Calgary-based Studio North has created the Birdhut, a tree house that is meant to be used by humans and birds. Immersed in the tree canopy in Windermere, a small village in western Canada‘s Columbia Valley, the hut accommodates two people, twelve varieties of birds, and whatever inquisitive critters come by to visit.
The materials, form, and orientation of the Birdhut were designed to offer nesting opportunities for as wide a variety of local birds as possible. The pileated woodpecker for instance, is a larger bird that seeks out a nesting space 15 to 25 feet above ground, with a 4” entry hole and an 8”x8”x24” cavity.
The warbler, on the other hand, is a smaller bird that typically nests 9 feet above ground with a 1 1/8” hole and a 4”x4”x6” cavity. Considering both the largest and smallest varieties of local birds, the hut sits 9 feet off the ground, with its peak at 20 feet above the ground and birdhouses scattered in between. Mimicking the process of a bird building a nest, the materials of the Birdhut were scavenged from the immediate surroundings.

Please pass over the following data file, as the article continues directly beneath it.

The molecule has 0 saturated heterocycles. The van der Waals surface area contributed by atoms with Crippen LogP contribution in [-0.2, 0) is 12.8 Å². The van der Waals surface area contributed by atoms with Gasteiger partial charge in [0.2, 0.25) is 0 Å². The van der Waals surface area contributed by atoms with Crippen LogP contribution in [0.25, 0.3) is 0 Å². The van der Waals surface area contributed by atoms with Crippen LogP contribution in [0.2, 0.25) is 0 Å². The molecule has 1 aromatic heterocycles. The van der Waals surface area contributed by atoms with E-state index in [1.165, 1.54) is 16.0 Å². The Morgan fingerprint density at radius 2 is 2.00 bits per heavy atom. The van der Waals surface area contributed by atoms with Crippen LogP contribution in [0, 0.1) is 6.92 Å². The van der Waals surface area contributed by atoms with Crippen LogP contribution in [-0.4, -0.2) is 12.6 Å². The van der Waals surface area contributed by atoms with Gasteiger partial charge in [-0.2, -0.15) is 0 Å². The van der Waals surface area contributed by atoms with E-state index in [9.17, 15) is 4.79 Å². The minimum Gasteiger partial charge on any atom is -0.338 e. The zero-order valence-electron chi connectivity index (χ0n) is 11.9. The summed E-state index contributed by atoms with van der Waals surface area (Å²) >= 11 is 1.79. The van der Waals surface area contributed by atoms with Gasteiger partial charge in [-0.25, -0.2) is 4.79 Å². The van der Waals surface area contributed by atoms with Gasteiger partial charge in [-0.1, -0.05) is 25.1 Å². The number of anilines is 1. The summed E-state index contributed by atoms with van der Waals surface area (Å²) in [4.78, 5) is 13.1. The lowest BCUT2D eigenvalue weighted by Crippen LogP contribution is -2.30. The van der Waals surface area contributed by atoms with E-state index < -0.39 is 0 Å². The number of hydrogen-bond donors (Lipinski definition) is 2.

The hut is nestled in a cross-braced structure built of sturdy lodgepole pines foraged from a nearby forest recently ravaged by fire. The platform and cladding for the hut is made of planks reclaimed from an old cabin deck. The front facade is clad with western red cedar shingles cut with a custom rounded profile, the radius which were determined by the size of the birdhouse opening and the width of each shingle.
To give a sense of being in the canopy of the trees, the roof of the Birdhut disappears with clear 8mm polycarbonate panels. As a result, the space is passively heated by the sun, acting as a kind of greenhouse that is passively ventilated by two circle windows that punctuate the facade and the entry. A bridge connects the birdhut to the hillside and a stone path leads down to a natural spring and campfire.
all images © Mark Erickson